Living into the Vision
Dec 01, 2019
I’ve never been on Twitter. I’ve never sent or even read a tweet. I know such messages can have up to 140 characters, and a Twitter name is required, but that’s the extent of my knowledge. Obviously, like all things electronic, I could learn the process for tweeting, but do I really want to be introduced to tweeting? No, not really, the political, and thus divisive use of this communication tool has left a bitter taste in my mouth, making me doubt that it can be used in an uplifting way.
That’s why I chuckled when Lutheran pastor and commentator Barbara Lundblad jokingly noted an “early reference to tweeting” in today’s reading from Isaiah 2, where it says: “The word that Isaiah, son of Amoz, saw concerning Judah and Jerusalem.” We would have written “heard” not “saw” in that sentence. How does one see a word? Is this a Biblical tweet with way too many characters? Well, no, but the use of the word “saw” points to the vividness of the message.
In chapter 1, Prophet Isaiah described in detail the rebellion of God’s people, Israel, the violence, bribery, unfaithfulness, desolation, and mistreatment of the poor. At times there are glimmers of hope as God calls for repentance, but it’s overwhelmed by the people’s iniquity. Then, in Chapter 2, God is starting over, and Isaiah sees the word of the Lord, images of better days, a new reality.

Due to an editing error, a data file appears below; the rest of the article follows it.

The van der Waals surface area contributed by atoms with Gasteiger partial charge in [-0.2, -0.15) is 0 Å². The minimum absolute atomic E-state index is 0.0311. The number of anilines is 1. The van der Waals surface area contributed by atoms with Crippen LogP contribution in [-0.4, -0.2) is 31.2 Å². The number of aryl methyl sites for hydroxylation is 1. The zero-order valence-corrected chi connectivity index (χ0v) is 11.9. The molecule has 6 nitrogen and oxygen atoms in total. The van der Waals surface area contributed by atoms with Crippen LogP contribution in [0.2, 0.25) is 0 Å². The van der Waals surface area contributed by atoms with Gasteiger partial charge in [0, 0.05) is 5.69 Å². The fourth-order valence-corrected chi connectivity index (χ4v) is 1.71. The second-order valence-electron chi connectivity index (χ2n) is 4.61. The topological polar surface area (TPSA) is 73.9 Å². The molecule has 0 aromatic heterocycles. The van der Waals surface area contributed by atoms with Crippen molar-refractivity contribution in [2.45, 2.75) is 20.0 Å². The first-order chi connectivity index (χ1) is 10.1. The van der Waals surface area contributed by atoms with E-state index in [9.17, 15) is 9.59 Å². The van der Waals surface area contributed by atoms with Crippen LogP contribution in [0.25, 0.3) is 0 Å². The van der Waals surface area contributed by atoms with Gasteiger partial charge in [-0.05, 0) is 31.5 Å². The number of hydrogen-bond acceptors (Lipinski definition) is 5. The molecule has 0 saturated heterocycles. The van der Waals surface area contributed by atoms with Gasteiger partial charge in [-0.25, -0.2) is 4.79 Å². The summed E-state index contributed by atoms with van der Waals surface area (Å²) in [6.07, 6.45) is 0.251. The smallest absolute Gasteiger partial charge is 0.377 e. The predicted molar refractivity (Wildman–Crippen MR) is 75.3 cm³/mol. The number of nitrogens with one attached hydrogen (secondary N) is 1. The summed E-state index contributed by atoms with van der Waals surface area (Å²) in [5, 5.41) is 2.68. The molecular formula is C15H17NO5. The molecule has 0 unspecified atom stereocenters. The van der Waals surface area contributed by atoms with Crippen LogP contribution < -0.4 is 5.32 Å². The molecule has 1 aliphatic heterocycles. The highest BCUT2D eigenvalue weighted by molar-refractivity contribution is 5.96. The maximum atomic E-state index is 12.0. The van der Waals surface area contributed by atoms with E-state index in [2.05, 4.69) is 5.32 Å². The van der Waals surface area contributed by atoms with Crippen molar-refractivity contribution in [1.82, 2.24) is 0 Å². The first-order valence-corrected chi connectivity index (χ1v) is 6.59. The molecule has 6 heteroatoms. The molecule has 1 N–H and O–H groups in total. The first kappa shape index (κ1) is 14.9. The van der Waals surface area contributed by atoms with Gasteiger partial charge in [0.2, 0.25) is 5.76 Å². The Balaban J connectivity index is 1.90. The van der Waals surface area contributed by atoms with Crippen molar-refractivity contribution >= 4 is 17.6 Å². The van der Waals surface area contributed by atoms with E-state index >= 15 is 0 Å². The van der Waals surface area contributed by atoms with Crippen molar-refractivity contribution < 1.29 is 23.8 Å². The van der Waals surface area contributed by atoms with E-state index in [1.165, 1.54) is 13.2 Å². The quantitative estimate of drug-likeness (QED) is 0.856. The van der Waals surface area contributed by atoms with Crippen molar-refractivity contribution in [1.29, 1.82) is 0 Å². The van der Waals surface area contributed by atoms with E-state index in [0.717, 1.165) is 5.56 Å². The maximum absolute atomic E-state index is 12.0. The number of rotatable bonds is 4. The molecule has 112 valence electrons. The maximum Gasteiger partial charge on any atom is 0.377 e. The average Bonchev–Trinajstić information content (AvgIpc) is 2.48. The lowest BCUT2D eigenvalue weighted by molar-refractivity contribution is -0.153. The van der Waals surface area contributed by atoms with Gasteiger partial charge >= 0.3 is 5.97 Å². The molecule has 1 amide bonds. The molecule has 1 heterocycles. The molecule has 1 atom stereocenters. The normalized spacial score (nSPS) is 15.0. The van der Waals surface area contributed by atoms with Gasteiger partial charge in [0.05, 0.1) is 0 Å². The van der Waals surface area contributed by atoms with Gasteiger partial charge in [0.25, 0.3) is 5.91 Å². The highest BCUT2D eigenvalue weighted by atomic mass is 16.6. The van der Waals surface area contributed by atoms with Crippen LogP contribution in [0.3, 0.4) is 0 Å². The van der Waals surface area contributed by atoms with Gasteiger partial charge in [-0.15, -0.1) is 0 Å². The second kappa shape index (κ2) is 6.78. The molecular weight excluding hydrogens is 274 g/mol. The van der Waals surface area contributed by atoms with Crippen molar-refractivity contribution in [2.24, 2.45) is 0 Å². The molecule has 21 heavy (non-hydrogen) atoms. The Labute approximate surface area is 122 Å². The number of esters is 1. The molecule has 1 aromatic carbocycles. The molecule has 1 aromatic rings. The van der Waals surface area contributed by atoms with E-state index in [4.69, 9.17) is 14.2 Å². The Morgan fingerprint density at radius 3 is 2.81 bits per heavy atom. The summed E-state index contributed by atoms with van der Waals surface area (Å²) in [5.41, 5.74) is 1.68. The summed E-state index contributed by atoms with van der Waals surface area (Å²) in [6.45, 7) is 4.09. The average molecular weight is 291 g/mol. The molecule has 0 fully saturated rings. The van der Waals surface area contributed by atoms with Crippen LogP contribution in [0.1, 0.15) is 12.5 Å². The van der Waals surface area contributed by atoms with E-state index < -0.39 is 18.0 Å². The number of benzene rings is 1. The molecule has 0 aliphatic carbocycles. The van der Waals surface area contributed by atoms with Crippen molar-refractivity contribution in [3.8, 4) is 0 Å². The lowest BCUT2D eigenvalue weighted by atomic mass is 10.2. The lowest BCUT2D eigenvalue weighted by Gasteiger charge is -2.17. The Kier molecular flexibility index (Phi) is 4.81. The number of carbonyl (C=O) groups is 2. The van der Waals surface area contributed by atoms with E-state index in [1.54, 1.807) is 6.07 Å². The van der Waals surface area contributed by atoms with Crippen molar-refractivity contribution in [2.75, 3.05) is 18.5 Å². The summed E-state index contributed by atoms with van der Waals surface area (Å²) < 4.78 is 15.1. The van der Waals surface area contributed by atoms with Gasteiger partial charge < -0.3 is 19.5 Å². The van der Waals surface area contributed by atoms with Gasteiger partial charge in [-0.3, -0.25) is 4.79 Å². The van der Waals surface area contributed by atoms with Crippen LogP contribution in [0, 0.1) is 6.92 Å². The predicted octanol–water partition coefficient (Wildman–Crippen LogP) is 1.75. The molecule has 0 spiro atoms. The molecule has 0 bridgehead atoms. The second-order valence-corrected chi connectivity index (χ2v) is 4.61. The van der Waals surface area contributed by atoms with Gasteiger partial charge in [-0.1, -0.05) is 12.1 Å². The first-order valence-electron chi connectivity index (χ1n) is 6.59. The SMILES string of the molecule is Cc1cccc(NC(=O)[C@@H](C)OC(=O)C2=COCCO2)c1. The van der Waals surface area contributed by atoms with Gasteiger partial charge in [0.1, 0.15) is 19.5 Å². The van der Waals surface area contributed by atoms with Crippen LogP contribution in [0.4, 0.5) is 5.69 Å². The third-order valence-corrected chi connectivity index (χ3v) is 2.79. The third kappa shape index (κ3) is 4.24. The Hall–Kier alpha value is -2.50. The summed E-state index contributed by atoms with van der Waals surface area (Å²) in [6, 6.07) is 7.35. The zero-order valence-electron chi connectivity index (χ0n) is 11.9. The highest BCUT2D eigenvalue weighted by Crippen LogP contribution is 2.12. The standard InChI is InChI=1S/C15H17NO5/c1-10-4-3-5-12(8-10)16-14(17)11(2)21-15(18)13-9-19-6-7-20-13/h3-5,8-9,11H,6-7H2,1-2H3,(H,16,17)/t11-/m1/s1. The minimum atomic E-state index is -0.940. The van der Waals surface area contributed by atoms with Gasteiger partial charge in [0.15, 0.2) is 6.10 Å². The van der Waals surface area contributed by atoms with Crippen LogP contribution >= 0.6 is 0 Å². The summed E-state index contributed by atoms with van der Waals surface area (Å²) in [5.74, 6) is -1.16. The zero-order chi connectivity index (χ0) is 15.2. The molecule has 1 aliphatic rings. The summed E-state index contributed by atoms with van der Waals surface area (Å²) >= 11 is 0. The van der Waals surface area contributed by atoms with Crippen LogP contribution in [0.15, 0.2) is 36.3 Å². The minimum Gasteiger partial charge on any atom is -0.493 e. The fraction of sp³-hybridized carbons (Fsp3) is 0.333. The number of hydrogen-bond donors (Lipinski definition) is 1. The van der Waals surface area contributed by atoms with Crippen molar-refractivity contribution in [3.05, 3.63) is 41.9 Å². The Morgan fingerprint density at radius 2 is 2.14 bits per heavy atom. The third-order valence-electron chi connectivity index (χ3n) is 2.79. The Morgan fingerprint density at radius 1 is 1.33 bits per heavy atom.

Old Testament scholar John Holbert points out that the Hebrew verb “to envision” implies a new way of seeing. Rather than thinking of this as some future time, he writes, it is helpful to imagine that this as a vision was always available to those whose eyes have been opened to the newer reality of God. (1)
God and all that God represents is in the center of the universe, on THE high spot (described as the Temple in Jerusalem). People of every nation, even the enemies of Israel and Judah, are streaming to the mountain, that is, to God. Why? So that they can hear and be transformed by God’s teaching of God’s ways. God is judge and arbitrates between the people for a particular purpose: so that they exchange implements of war for implements to feed people, and waging war is no longer an “art” to be perfected.
This is a vision to which ancient Israel is called, but also us. And, remember, visions are not just future hopes and dreams, but present potential realities. It is what we live into.
Did you know that Isaiah’s words are carved into the wall across from the United Nations’ building? “They shall beat their swords into plowshares, and their spears into pruning hooks; nation shall not lift up sword against nation, neither shall they learn war any more.”
Who can believe that’s possible when recently, in Syria, Kurds were attacked by Turkey, and in Yemen, after four years of war and a Saudi-led siege, almost 16 million Yemenis face “severe acute food insecurity”?